It's pumpkin spice season!
Pumpkins and Pears is one of my all-time favorite stamps from Power Poppy.
Today, I've got an unusual underpaint recipe for coloring an heirloom ghost-pumpkin variety with both Copic Markers and Prismacolor colored pencils.
Hello, my name is Amy Shulke and I’m the illustrator and art instructor at VanillaArts.com. Welcome to another edition of my blending combination series here at Power Poppy-- The Garden Dirt.
Why dirt? Because underpainting is a method that relies on layering clean bright colors over the top of contrasting or complementary colors. We're making the dirty colors necessary for realistic looking depth and dimension.
I’ve got a whole series of artistic coloring articles here at the Power Poppy blog; here’s a quick link to a bunch of my previous articles.
Let's color a speckled pumpkin
Today I’m showing you a close-up of one lumpy, bumpy pumpkin. Yes, I was the strange kid who always picked out the misshapen, un-perfect pumpkins with weird tinges of green at the top or funky warts on the side. It drove my mother nuts!
Marcella's Pumpkins & Pears stamp has three pumpkins to color but you can see that just this one fellow makes a really nice composition for a harvest card. It also wouldn't be hard to add a Jack o' Lantern face to it!
You can find other Power Poppy pumpkin stamps here. This recipe would work on any of them!
The secret to my dimensional pumpkin is the gray marker... and then a green pencil
Where’s the gray? Where's the green?
The gray marker is UNDER the red, orange, and yellow pencils in the deepest valleys between each lobe of the pumpkin. You can kinda see a bit of the gray peeking out up top near the stem but that same gray Copic marker runs all the way down each valley.
The gray desaturates the bright colored pencils, toning them down and making them shady.
Its dirty color and this dingy, slightly unappealing color is what our brains interpret as shade. If this pumpkin were bright orange, bright red, and bright yellow, it would look terribly flat.
Real shade is really dirty.
Then to amplify some of the deep crevices, I came back with a Kelp Green pencil. You can see a little bit of the green up by the stem too but where the green really kicks into overdrive is in the valleys at the very bottom of the pumpkin as well as behind the pears.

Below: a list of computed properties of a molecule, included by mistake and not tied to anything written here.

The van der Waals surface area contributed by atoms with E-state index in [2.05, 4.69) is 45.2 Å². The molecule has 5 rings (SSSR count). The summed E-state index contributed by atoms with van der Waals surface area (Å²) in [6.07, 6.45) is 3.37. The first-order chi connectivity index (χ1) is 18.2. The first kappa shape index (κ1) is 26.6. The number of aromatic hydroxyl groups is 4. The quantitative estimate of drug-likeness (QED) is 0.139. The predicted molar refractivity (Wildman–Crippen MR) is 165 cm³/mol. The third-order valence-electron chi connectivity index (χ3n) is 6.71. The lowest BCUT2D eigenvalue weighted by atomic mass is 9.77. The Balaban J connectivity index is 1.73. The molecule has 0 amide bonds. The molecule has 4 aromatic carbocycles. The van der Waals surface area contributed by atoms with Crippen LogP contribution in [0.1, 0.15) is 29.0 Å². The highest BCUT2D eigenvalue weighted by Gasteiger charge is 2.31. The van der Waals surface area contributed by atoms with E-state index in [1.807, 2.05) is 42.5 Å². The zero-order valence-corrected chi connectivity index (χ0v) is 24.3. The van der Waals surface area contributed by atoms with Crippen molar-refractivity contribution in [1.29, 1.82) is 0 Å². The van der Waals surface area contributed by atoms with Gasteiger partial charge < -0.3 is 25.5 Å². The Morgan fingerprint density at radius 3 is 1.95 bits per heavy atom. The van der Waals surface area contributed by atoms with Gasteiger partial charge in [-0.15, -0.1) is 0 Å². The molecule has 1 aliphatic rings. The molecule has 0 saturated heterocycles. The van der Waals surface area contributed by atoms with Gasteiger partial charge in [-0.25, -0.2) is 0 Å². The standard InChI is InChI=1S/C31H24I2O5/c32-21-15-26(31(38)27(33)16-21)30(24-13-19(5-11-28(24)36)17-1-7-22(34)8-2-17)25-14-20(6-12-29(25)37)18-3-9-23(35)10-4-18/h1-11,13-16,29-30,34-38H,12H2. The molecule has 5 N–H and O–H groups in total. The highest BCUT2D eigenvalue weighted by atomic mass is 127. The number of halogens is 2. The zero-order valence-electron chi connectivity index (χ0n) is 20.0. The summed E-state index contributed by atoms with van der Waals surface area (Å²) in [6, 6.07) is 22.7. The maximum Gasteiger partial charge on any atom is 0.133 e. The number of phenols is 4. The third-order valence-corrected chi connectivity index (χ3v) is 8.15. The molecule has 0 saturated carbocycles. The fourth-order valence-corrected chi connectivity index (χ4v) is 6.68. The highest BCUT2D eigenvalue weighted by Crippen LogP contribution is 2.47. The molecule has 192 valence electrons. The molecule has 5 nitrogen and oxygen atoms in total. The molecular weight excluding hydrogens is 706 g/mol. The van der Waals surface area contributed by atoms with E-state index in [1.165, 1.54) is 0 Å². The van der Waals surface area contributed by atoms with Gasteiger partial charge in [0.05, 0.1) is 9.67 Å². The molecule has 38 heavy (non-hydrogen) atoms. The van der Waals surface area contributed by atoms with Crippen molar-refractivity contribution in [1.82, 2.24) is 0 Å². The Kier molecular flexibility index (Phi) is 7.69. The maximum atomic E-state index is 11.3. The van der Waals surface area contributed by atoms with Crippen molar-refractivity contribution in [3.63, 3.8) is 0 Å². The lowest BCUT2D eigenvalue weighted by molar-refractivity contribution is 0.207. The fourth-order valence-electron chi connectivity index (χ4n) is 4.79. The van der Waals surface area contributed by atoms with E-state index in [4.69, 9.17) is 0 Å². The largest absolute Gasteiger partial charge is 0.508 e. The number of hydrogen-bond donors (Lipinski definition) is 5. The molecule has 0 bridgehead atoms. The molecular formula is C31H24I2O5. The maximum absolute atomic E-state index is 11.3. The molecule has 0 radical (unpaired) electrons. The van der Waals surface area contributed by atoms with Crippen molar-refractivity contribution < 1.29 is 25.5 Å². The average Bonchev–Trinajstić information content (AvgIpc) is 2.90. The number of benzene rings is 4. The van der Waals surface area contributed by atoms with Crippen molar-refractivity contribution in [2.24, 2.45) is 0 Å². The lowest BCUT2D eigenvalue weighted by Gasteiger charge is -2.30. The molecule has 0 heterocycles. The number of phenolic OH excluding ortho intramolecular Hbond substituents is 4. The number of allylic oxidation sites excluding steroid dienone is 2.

Green over red over orange over yellow over gray?
Yep. It sounds like madness but it looks amazing!
Underpainting and desaturated color takes a bit of getting used to. The technique feels weird at first and the color looks even weirder… let’s call realistic shade an acquired taste.
But once you get used to the color of real shade, you start to see it everywhere, all around you! Your entire life, you’ve been surrounded by murky colors, you just never noticed them.
Don't be afraid to add a little dirt to your next project. It's fantastic!
Want to color Power Poppy’s “Pumpkins and Pears” with me?
Silvered Pumpkins is part of the my Marker Painting Workshops series of online classes for intermediate to advanced Copic colorers.
This class is available now with no wait. Work at your own pace, color it as many times as you want, no expiration.
Silvered Pumpkins uses Power Poppy’s beautiful Pumpkins and Pears digital stamp set.
We use a combination of Copic Markers, and Prismacolor Soft Core colored pencils, with accents and splatters of Finetec Metallic Watercolors for an antique mercury glass feel.
You can find out more about the Silvered Pumpkin online class here.
And I’ll see you back here next month for another fun color swatch!